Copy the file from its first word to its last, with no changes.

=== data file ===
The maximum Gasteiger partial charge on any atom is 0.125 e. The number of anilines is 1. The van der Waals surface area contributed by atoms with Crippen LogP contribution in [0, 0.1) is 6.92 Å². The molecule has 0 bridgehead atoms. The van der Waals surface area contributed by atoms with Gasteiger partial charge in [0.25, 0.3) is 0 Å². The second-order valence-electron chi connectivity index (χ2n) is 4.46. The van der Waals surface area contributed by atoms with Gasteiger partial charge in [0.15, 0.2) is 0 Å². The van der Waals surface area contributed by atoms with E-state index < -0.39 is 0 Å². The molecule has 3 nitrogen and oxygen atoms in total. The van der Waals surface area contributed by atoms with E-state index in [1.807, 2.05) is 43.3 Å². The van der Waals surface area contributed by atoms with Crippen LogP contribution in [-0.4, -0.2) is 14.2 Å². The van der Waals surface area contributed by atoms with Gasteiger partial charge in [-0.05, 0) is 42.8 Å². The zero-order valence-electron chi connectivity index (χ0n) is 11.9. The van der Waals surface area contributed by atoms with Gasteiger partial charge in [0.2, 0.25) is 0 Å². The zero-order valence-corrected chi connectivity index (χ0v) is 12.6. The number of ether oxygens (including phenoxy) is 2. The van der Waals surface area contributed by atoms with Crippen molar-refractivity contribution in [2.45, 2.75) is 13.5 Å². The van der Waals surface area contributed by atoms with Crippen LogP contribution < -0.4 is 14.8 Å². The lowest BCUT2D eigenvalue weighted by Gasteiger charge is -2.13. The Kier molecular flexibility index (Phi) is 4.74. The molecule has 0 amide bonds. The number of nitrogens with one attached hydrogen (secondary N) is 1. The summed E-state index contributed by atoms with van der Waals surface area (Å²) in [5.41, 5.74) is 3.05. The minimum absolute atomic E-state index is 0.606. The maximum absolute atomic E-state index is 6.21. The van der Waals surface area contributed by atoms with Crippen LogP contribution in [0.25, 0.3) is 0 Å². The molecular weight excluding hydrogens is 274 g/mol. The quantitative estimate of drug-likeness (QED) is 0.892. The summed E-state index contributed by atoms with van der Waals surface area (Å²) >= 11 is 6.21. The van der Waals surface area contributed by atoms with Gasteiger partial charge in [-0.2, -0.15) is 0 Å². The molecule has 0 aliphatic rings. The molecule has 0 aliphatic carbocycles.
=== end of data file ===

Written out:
The maximum Gasteiger partial charge on any atom is 0.125 e. The number of anilines is 1. The van der Waals surface area contributed by atoms with Crippen LogP contribution in [0, 0.1) is 6.92 Å². The molecule has 0 bridgehead atoms. The van der Waals surface area contributed by atoms with Gasteiger partial charge in [0.25, 0.3) is 0 Å². The second-order valence-electron chi connectivity index (χ2n) is 4.46. The van der Waals surface area contributed by atoms with Gasteiger partial charge in [0.15, 0.2) is 0 Å². The van der Waals surface area contributed by atoms with E-state index < -0.39 is 0 Å². The molecule has 3 nitrogen and oxygen atoms in total. The van der Waals surface area contributed by atoms with E-state index in [1.807, 2.05) is 43.3 Å². The van der Waals surface area contributed by atoms with Crippen LogP contribution in [-0.4, -0.2) is 14.2 Å². The van der Waals surface area contributed by atoms with Gasteiger partial charge in [-0.05, 0) is 42.8 Å². The zero-order valence-electron chi connectivity index (χ0n) is 11.9. The van der Waals surface area contributed by atoms with Gasteiger partial charge in [0.2, 0.25) is 0 Å². The zero-order valence-corrected chi connectivity index (χ0v) is 12.6. The number of ether oxygens (including phenoxy) is 2. The van der Waals surface area contributed by atoms with Crippen molar-refractivity contribution in [2.45, 2.75) is 13.5 Å². The van der Waals surface area contributed by atoms with Crippen LogP contribution < -0.4 is 14.8 Å². The lowest BCUT2D eigenvalue weighted by Gasteiger charge is -2.13. The Kier molecular flexibility index (Phi) is 4.74. The molecule has 0 amide bonds. The number of nitrogens with one attached hydrogen (secondary N) is 1. The summed E-state index contributed by atoms with van der Waals surface area (Å²) in [5.41, 5.74) is 3.05. The minimum absolute atomic E-state index is 0.606. The maximum absolute atomic E-state index is 6.21. The van der Waals surface area contributed by atoms with Crippen LogP contribution in [0.25, 0.3) is 0 Å². The molecular weight excluding hydrogens is 274 g/mol. The quantitative estimate of drug-likeness (QED) is 0.892. The summed E-state index contributed by atoms with van der Waals surface area (Å²) >= 11 is 6.21. The van der Waals surface area contributed by atoms with Gasteiger partial charge in [-0.2, -0.15) is 0 Å². The molecule has 0 aliphatic rings. The molecule has 0 aliphatic carbocycles.